Association Between Mode of Delivery and Risk of Infection in Early Childhood: A Cohort Study

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Abstract

Background: Infections are the leading cause of morbidity and mortality in children. Caesarean section as a potential risk factor for infection has recently gained interest. Delivery by caesarean section has increased greatly, with nonmedical reasons playing an increasing role. We aimed to analyze the association between mode of delivery and hospitalizations because of infection and symptoms of infection at home in early childhood. Methods: A cohort study, based on the Odense Child Cohort, following infants from gestation until a mean age of 3.5 years. Data on hospitalization because of infections were collected from the Danish National Patient Registry. Data on symptoms of infection at home were collected via a text message-based questionnaire. Results: A total of 1921 children were born by vaginal delivery, 283 by elective caesarean section and 227 by acute caesarean section. An adjusted regression model showed an incidence rate ratio for hospitalizations because of infection in children born by elective caesarean section compared with children born by vaginal delivery of 1.45 (95% confidence interval: 1.16-1.80; P = 0.001). The analyses on symptoms of infection at home found no associations between any symptom of infection and mode of delivery. Symptom-specific subanalyses showed contrasting results. Conclusions: Mode of delivery showed a strong association to hospitalization because of infectious disease during early childhood. Overall, no association was present between rate of symptoms of infection at home and mode of delivery.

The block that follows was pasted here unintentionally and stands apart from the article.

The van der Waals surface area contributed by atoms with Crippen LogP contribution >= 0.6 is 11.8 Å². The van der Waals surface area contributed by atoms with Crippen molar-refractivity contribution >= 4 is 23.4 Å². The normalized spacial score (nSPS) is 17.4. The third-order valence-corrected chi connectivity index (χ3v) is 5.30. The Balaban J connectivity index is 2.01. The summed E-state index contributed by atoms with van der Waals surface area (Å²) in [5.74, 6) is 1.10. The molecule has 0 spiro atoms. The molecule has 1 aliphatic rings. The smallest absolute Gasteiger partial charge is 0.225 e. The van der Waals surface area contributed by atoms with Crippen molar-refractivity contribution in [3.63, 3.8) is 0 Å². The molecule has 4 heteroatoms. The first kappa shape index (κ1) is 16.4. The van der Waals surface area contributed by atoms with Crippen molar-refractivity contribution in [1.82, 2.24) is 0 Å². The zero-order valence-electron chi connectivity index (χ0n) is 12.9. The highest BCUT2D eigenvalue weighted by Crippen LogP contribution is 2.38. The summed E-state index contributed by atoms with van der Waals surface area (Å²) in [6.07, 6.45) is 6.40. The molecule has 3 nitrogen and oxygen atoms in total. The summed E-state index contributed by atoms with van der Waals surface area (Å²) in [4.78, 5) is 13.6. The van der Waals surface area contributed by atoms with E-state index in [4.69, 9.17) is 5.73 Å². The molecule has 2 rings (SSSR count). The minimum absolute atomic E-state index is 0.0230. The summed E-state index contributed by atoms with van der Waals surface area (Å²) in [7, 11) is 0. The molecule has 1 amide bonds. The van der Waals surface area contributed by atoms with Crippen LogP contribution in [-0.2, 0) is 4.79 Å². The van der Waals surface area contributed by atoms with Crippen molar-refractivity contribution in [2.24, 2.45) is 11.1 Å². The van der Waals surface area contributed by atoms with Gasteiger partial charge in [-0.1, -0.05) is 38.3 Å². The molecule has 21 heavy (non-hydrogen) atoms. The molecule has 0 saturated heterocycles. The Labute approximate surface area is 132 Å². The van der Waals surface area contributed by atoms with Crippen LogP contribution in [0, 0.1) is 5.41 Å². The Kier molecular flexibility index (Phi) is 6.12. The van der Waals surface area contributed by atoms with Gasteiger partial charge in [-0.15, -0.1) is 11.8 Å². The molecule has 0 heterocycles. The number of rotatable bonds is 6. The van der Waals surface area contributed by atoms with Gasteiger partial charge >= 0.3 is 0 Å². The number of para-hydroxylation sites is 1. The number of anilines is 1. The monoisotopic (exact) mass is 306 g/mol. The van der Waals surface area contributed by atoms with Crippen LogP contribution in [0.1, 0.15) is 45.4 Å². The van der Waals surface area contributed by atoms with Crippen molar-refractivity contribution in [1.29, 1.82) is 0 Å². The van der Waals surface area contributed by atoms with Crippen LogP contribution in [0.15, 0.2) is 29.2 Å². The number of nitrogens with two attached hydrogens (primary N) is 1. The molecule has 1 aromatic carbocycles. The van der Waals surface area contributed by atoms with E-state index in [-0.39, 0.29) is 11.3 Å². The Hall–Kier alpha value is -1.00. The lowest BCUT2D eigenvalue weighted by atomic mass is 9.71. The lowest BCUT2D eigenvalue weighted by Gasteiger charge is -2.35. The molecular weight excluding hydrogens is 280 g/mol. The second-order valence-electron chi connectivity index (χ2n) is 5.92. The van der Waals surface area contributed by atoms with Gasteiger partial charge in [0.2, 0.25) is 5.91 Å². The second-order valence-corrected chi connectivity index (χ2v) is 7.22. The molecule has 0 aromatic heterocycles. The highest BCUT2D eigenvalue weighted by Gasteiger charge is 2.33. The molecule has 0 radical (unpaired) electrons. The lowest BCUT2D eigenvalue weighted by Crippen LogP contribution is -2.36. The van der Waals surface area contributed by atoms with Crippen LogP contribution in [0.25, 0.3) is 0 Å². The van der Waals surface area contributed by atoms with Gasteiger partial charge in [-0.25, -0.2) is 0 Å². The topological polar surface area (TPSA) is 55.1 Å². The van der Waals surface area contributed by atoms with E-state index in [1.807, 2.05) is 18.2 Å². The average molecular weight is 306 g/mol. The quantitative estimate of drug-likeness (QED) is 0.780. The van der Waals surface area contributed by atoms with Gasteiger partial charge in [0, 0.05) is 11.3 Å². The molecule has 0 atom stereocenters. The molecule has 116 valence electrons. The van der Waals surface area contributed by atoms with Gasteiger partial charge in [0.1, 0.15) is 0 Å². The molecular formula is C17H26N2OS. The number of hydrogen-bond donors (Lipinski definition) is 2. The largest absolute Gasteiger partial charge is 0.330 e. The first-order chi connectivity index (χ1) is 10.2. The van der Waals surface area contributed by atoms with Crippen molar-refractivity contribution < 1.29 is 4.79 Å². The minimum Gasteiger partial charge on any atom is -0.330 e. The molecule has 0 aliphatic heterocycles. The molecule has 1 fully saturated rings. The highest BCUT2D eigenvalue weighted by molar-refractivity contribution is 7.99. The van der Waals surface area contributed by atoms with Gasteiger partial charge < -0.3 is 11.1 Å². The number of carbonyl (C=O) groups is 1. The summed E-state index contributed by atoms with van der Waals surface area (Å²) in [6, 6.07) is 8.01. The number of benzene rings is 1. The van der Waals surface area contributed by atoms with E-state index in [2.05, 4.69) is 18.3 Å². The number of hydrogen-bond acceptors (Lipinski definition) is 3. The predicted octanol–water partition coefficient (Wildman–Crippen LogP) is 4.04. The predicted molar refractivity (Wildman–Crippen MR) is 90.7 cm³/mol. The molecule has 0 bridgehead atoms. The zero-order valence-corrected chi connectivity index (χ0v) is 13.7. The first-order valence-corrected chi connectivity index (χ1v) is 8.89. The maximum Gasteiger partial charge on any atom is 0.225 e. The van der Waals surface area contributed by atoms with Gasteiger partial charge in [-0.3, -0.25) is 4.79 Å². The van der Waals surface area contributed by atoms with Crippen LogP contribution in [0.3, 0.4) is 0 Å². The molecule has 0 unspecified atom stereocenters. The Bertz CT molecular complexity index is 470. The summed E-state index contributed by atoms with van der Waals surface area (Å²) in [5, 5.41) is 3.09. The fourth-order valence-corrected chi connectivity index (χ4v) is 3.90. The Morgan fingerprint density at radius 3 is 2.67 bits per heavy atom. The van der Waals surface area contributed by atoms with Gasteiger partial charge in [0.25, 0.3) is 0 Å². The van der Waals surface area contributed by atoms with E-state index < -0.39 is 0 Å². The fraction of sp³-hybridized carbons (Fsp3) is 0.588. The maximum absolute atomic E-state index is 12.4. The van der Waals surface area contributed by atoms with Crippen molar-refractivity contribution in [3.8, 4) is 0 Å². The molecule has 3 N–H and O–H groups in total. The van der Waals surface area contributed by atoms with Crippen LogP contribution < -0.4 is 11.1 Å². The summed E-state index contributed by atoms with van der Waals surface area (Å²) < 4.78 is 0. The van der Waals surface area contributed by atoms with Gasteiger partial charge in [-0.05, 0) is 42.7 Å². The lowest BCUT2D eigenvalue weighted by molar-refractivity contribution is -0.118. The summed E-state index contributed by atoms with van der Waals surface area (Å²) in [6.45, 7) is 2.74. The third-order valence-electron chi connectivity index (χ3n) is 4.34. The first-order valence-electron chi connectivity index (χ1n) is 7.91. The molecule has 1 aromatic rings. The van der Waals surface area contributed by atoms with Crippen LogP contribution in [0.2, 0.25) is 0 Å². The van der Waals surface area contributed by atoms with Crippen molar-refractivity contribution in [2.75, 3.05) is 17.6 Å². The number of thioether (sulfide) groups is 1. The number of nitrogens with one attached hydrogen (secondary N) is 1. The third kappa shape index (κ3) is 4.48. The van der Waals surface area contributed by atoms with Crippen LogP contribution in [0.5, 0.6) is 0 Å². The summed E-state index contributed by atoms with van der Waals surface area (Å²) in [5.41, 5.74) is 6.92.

Original languageEnglish
JournalPediatric Infectious Disease Journal
Volume37
Issue number4
Pages (from-to)316-323
ISSN0891-3668
DOIs
Publication statusPublished - Apr 2018

Keywords

  • Cesarean Section/adverse effects
  • Child, Preschool
  • Communicable Diseases/epidemiology
  • Denmark/epidemiology
  • Female
  • Hospitalization
  • Humans
  • Incidence
  • Infant
  • Infant, Newborn
  • Male
  • Pregnancy
  • Prospective Studies
  • Risk Assessment
  • Surveys and Questionnaires

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